And so you don't combat this shame by trying to change individual people's ideas, one by one, with information about unemployment trends; you combat it by showing your face, by embodying your lack of shame, by putting a face on unemployment or homelessness. You thus counteract the existing collective affect by creating a positive affect of, shall we say, joyful solidarity. Shame isolates (you hide your face); joyful solidarity comes from people coming together. It's joy released from the bondage of shame, to follow up on the Spinozist references.
Oakland Occupation Re-takes Snow Park, Holds Vote, Approves General Strike, Forces Mayor Kwan and Oakland PD to Back Down, Blares Michael Jackson's Thriller.
What's especially heartbreaking, then, about the We Are The 99% Tumblr site, is that so many people still have some shame, as they only peak out from behind their messages. Hence the importance of the Occupy meetings; shared physical presence, showing your whole face: these create the positive affect, the shamelessly joyful solidarity needed to overcome shame fully.*
Fighting the residual shame, the half-faces of private pictures sent to a website: that's what makes the collective occupation of space so important: bodies together, faces revealed, joyously.
This is a simple, powerful talk by Judith Butler at OWS, calling upon the classic "very well then, we demand the impossible" trope, and ending with the wonderful line, "we're standing here together, making democracy, enacting the phrase, 'We the People'."
And here's the text of a longer talk by Butler in Venice about constituting political space while acknowledging the material precarity of bodies, developed alongside a critical analysis of Arendt's notion of a political "space of appearance." The overall aim is set forth here, I believe:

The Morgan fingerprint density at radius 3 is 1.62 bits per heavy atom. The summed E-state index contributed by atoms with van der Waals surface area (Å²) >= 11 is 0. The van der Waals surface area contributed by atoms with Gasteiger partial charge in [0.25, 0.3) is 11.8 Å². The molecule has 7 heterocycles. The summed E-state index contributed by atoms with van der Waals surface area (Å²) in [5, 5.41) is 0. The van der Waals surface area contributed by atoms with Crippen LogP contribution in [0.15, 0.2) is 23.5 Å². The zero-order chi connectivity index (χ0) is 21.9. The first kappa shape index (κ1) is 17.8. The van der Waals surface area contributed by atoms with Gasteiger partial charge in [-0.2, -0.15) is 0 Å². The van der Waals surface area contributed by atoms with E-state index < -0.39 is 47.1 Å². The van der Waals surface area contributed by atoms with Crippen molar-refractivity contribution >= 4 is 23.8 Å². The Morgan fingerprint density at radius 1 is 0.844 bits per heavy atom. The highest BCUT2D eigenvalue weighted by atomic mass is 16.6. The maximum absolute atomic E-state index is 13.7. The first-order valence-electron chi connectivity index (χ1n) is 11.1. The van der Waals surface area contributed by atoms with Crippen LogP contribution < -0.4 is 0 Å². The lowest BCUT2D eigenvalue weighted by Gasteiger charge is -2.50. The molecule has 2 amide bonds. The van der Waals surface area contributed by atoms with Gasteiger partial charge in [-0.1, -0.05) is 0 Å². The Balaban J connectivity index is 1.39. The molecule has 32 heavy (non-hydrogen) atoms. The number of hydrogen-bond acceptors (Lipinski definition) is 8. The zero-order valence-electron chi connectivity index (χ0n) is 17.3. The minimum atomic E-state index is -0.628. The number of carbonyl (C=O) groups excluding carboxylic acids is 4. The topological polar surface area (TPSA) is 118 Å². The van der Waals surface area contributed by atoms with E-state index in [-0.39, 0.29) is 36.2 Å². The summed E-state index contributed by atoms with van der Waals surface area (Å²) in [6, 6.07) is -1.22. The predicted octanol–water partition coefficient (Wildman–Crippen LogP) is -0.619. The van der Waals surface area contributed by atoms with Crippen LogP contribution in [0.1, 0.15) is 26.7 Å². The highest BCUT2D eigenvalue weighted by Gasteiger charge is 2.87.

a different social ontology would have to start from the presumption that there is a shared condition of precarity that situates our political lives.
A brief excerpt from the beginning of the talk sets out some of the main lines of thought: 
assembly and speech reconfigure the materiality of public space, and produce, or reproduce, the public character of that material environment. And when crowds move outside the square, to the side street or the back alley, to the neighborhoods where streets are not yet paved, then something more happens. At such a moment, politics is no longer defined as the exclusive business of public sphere distinct from a private one, but it crosses that line again and again, bringing attention to the way that politics is already in the home, or on the street, or in the neighborhood, or indeed in those virtual spaces that are unbound by the architecture of the public square....
But in the case of public assemblies, we see quite clearly not only that there is a struggle over what will be public space, but a struggle as well over those basic ways in which we are, as bodies, supported in the world – a struggle against disenfranchisement, effacement, and abandonment.
Oakland Occupiers Trying to Help a Fellow Activist in a Wheelchair Escape the Tear Gas While the Oakland PD Fires Rubber Bullets and Lobs Flash Grenades in the Name of 'Breaking Up a Fire Hazard.'